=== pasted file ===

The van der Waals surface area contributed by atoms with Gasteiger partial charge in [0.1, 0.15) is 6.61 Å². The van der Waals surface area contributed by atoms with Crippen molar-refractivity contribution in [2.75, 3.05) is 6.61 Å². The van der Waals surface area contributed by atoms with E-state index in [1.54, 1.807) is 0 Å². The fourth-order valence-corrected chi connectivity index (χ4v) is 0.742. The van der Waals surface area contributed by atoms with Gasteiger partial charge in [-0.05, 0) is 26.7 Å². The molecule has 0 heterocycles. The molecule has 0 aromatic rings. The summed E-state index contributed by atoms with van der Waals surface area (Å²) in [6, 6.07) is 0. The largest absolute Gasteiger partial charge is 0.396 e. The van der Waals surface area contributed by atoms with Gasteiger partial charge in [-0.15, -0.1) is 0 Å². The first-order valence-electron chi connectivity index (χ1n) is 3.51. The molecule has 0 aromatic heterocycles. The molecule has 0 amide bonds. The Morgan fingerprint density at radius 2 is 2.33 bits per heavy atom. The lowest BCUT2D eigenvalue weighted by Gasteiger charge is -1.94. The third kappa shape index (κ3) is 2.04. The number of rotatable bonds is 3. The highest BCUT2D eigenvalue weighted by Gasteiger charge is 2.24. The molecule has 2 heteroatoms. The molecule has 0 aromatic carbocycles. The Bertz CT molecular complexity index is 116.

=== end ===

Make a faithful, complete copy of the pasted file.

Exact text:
The van der Waals surface area contributed by atoms with Gasteiger partial charge in [0.1, 0.15) is 6.61 Å². The van der Waals surface area contributed by atoms with Crippen molar-refractivity contribution in [2.75, 3.05) is 6.61 Å². The van der Waals surface area contributed by atoms with E-state index in [1.54, 1.807) is 0 Å². The fourth-order valence-corrected chi connectivity index (χ4v) is 0.742. The van der Waals surface area contributed by atoms with Gasteiger partial charge in [-0.05, 0) is 26.7 Å². The molecule has 0 heterocycles. The molecule has 0 aromatic rings. The summed E-state index contributed by atoms with van der Waals surface area (Å²) in [6, 6.07) is 0. The largest absolute Gasteiger partial charge is 0.396 e. The van der Waals surface area contributed by atoms with Gasteiger partial charge in [-0.15, -0.1) is 0 Å². The first-order valence-electron chi connectivity index (χ1n) is 3.51. The molecule has 0 aromatic heterocycles. The molecule has 0 amide bonds. The Morgan fingerprint density at radius 2 is 2.33 bits per heavy atom. The lowest BCUT2D eigenvalue weighted by Gasteiger charge is -1.94. The third kappa shape index (κ3) is 2.04. The number of rotatable bonds is 3. The highest BCUT2D eigenvalue weighted by Gasteiger charge is 2.24. The molecule has 2 heteroatoms. The molecule has 0 aromatic carbocycles. The Bertz CT molecular complexity index is 116.